Modified and tested code:

Code: [Select]

// Bresenham line algorithm prints out from x1,y1 to x2,y2 in whole numbers

int x1;
int y1;
float newx1;
float newy1;

void setup() {
// put your setup code here, to run once:
Serial.begin(9600);
Bresenham (65, -60, -50, 60);
}

void loop() {}

void Bresenham(int x1, int y1, int const x2, int const y2)
{
int delta_x = (x2 - x1);

int ix = (delta_x > 0) - (delta_x < 0);  //x increment = 1, 0 or -1
//  Serial.print(" delta_x = ");
//  Serial.println(delta_x);
//  Serial.print(" ix = ");
//  Serial.println(ix);
delta_x = abs(delta_x) << 1;

int delta_y = (y2 - y1);

int iy = (delta_y > 0) - (delta_y < 0); //y increment = 1, 0 or -1
//  Serial.print(" delta_y = ");
//  Serial.println(delta_y);
//  Serial.print(" iy = ");
//  Serial.println(iy);

delta_y = abs(delta_y) << 1;

plot(x1, y1);

if (delta_x >= delta_y)
{
// error may go below zero
int error = (delta_y - (delta_x >> 1));

while (x1 != x2)
{
// reduce error, while taking into account the corner case of error == 0
if ((error > 0) || (!error && (ix > 0)))
{
error -= delta_x;
y1 += iy;
}
// else do nothing

error += delta_y;
x1 += ix;

plot(x1, y1);

}
}
else
{
// error may go below zero
int error = (delta_x - (delta_y >> 1));

while (y1 != y2)
{
// reduce error, while taking into account the corner case of error == 0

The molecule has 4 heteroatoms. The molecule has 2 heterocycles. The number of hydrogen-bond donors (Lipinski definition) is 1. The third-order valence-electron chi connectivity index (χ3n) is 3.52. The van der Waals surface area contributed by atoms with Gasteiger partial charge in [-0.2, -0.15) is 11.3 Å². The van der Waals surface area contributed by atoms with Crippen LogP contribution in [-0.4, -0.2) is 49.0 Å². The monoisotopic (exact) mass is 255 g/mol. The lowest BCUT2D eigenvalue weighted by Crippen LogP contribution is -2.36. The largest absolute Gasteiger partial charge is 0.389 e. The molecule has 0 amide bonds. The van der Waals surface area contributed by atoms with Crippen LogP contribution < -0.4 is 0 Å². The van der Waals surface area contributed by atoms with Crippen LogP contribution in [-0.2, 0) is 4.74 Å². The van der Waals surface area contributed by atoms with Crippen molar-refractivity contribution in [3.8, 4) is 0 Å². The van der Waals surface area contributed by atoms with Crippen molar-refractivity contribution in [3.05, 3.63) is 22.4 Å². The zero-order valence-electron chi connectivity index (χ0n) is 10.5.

if ((error > 0) || (!error && (iy > 0)))
{
error -= delta_y;
x1 += ix;
}
// else do nothing

error += delta_x;
y1 += iy;

plot(x1, y1);

}
}
}

void plot(int x1, int y1) {
float newx1 = (float)x1 / 10.0;
float newy1 = (float)y1 / 10.0;
Serial.print ("x1= ");
Serial.print (newx1);
Serial.print ("  y1 = ");
Serial.println (newy1);
}

Northof49 #12
Nov 09, 2018, 10:28 pmLast Edit: Nov 09, 2018, 10:35 pm by Northof49
The challenge I am facing right now is how to implement multistepper and use the run command.  Run is non-blocking, so it permits me to stop the robotic arm if it reaches any limit switches, but it appears run requires placement in a loop, as its not a call it once and leave it command, like runSpeedToPosition, which is blocking and only needs to be called once.  I like multistepper because it coordinates all the movements to end at the same time.

So in the above code, if I replace plot() with a function that sets up movement with multistepper's run, it seems to only move while it processes the math for the Bresenham, which stops the movement short.

Northof49 #13
Nov 10, 2018, 09:10 pm
Got it working.  I am using the blocking version of multistepper's run, being runSpeedToPosition.  I have found that I have to break the movements down to 1/100th of a cm to get smooth stepping.  I tried 1/10th and 1/50th and it makes to much vibration.  It's amazing that despite having to do all the inverse kinematics 100 times for every cm of movement, it still moves rapidly.  My ultimate goal is to be able to scan an image, convert it to Gcode and have the arm make the drawing.  All just for the fun of it.